Furthermore, I'd have a lot of trouble believing that armchair environmentalists have really thought things through, particularly when what they are literally doing is an oblique method of supply disruption that will... uh... well, essentially change the flows of American money from Canada to enriching those lovely regimes in Venezuela, Gabon, Nigeria, and Saudi Arabia. Who would you rather buy from? South Park lifestyle enthusiasts aside, I think I know the answer.

Friday, September 16, 2011

Indium Blues

The NYT has published an article about China's nationalization of its rare earth mining industry. In the typical tradition of he-said, she-said science and policy journalism, it quotes Chinese officials as attempting to improve environmental compliance. However, it is also precipitating consolidation of the industry into state control.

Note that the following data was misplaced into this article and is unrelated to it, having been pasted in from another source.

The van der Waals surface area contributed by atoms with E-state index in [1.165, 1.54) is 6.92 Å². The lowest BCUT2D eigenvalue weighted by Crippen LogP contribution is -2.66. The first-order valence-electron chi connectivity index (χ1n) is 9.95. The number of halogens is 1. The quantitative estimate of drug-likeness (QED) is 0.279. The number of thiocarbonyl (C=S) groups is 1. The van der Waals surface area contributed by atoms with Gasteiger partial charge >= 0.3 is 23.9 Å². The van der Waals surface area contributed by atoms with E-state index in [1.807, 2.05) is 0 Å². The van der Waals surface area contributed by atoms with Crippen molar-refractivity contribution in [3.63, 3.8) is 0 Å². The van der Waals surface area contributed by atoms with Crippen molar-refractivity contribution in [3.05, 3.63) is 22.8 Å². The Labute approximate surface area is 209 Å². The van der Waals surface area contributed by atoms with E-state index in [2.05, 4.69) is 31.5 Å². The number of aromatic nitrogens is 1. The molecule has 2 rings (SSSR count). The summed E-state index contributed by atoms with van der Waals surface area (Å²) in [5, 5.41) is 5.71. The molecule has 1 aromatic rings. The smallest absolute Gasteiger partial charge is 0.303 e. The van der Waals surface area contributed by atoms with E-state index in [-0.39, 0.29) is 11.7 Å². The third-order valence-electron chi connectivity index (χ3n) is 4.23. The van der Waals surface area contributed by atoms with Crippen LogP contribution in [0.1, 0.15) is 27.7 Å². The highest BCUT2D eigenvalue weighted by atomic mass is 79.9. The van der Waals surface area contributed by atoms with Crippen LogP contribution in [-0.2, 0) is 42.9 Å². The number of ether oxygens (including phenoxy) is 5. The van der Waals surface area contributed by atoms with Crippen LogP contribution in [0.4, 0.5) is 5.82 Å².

The article explains that invocation of environmental rules might be part of a wider strategy to restrict rare earths sales without falling foul of trade regulations. I think this picture is right. In order to figure out why this is true, we have to look at the two international trade regulations that I think China is breaking most flagrantly, and the legal dodges they are trying to employ.

Sunday, September 11, 2011

Day of Defeat

Everyone remembers their own story about September 11. How couldn't we? For a boy just in his teenage years, not quite reaching the point where world events were at least as important as video games, it was a jarring and sudden wake-up call.

I was in Singapore. It was shortly after 8 p.m. I was upstairs, on the internet as was my wont. I'd just moved overseas, and school had started only a few weeks prior. My dad called me downstairs. Like the rest of the Americans overseas, young and old, my family and I were glued to the television for the rest of our night - what would be for most Americans a long, agonizing day.